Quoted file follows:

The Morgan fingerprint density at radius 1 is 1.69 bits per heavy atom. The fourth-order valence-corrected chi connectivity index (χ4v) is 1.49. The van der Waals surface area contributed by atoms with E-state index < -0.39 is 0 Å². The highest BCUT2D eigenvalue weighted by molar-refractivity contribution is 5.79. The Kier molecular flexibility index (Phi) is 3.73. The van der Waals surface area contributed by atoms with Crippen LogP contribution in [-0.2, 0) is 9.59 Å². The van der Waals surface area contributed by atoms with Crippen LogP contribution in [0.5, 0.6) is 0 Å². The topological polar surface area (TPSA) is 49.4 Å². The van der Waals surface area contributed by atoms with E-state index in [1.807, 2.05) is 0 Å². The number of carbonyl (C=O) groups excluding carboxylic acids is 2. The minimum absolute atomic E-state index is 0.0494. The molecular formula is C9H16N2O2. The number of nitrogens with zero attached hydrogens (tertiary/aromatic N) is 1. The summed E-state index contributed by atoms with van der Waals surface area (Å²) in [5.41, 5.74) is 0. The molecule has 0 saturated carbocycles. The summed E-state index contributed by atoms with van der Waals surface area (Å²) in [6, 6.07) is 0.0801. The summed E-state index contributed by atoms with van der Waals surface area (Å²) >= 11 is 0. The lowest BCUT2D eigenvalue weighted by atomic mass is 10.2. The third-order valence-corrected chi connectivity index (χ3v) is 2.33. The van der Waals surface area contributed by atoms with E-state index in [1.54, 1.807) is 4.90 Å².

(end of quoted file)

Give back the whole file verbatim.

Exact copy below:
The Morgan fingerprint density at radius 1 is 1.69 bits per heavy atom. The fourth-order valence-corrected chi connectivity index (χ4v) is 1.49. The van der Waals surface area contributed by atoms with E-state index < -0.39 is 0 Å². The highest BCUT2D eigenvalue weighted by molar-refractivity contribution is 5.79. The Kier molecular flexibility index (Phi) is 3.73. The van der Waals surface area contributed by atoms with Crippen LogP contribution in [-0.2, 0) is 9.59 Å². The van der Waals surface area contributed by atoms with Crippen LogP contribution in [0.5, 0.6) is 0 Å². The topological polar surface area (TPSA) is 49.4 Å². The van der Waals surface area contributed by atoms with E-state index in [1.807, 2.05) is 0 Å². The number of carbonyl (C=O) groups excluding carboxylic acids is 2. The minimum absolute atomic E-state index is 0.0494. The molecular formula is C9H16N2O2. The number of nitrogens with zero attached hydrogens (tertiary/aromatic N) is 1. The summed E-state index contributed by atoms with van der Waals surface area (Å²) in [5.41, 5.74) is 0. The molecule has 0 saturated carbocycles. The summed E-state index contributed by atoms with van der Waals surface area (Å²) in [6, 6.07) is 0.0801. The summed E-state index contributed by atoms with van der Waals surface area (Å²) >= 11 is 0. The lowest BCUT2D eigenvalue weighted by atomic mass is 10.2. The third-order valence-corrected chi connectivity index (χ3v) is 2.33. The van der Waals surface area contributed by atoms with E-state index in [1.54, 1.807) is 4.90 Å².